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Enron conspiracy cost Northwest millions

The convictions of former Enron Corp. chief executives Kenneth Lay and Jeffrey Skilling on Thursday may cap the company’s criminal episode, but Enron’s legacy in the Northwest may well be its role in manipulating electricity markets that cost Washington residents and businesses hundreds of millions of dollars.

In Spokane, think Kaiser Aluminum Corp. – which took advantage of the soaring market and sold electricity rather than use it to make aluminum – as well as Avista Corp. and the public utility districts that have bumped energy rates in recent years, in part to recover from the episode.

Houston-based Enron was a political player that lobbied for deregulation in the mid-1990s.

The successful deregulation efforts first led to a drop in the price of electricity, seemingly making good on the promise that deregulation would offer broad customer choice and ultimately lower prices.

But power companies didn’t keep up with building new plants to meet the growing needs of an expanding economy increasingly reliant on electricity.

When drought lingered in the Pacific Northwest, the conditions were such that prices began to rise on a perceived shortage of power, said Ed Mosey, spokesman for the Bonneville Power Administration.

Part of the problem was of Enron’s making. The company’s electricity brokers employed trading gimmicks with names such as Fat Boy and Death Star that artificially inflated prices. The result was the West Coast energy crisis of 2000 to 2001.

The frenzied market climate ensnared Avista Corp., whose energy trading activities caused it to just about run out of cash after having to buy electricity at soaring prices. The company narrowly avoided bankruptcy and remains in recovery mode even today.

Courts and regulators have consistently ruled in favor of Avista in myriad lawsuits, though appeals are pending, according to the company’s financial filings with the federal government.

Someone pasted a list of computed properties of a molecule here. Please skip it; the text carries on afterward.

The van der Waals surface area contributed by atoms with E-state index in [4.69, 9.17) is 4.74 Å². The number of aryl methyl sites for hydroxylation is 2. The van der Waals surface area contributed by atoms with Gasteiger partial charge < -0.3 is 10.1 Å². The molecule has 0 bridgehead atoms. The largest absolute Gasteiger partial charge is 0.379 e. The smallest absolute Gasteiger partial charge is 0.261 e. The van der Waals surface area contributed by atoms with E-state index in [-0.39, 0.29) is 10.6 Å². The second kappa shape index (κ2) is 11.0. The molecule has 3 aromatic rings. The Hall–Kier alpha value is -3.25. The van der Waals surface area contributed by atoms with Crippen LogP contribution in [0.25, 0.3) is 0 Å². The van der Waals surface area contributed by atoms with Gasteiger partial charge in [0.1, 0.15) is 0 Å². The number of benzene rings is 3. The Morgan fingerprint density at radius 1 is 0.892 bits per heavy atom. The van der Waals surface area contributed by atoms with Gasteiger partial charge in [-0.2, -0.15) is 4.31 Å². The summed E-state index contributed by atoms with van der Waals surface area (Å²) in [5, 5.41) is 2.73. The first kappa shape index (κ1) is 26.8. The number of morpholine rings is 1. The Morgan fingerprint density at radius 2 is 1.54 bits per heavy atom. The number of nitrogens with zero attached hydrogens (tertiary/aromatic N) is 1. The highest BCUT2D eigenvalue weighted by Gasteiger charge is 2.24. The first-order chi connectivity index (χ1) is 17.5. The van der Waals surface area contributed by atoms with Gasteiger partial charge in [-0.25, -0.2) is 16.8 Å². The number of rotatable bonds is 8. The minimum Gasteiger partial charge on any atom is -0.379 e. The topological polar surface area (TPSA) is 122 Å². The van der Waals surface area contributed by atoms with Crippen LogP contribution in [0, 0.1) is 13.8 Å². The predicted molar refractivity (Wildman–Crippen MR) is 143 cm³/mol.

The BPA, the power marketing agency that sells and delivers electricity generated from federal dams in the Northwest, lost $700 million during the crisis.

The agency is just now emerging from a financial hole dug five years ago when it had to purchase power to meet customer needs and contract requirements.

Now in bankruptcy, Enron still is trying to collect $120 million from Snohomish County Public Utility District over a contract termination fee. The PUD has said Enron artificially juiced prices and therefore shouldn’t be able to collect.

Enron’s financial fraud, for which Lay and Skilling were convicted, and its activity during the electricity crisis have been considered separate issues.

Yet Washington Sen. Maria Cantwell seized on the convictions as evidence of a connection.

She called Enron “the biggest criminal enterprise in American history” and linked the financial fraud perpetrated by executives to the manipulation of energy markets.


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Then and Now: Comstock Park

James M. Comstock, born in 1838 in Wisconsin, arrived in Spokane in time to witness the great fire of 1889 and start Spokane Dry Goods with Robert Paterson. It became the Crescent, Spokane’s premier department store for a century. He also worked in real estate and owned other businesses. He served a term as Spokane mayor, starting in 1899. James Comstock died in 1918.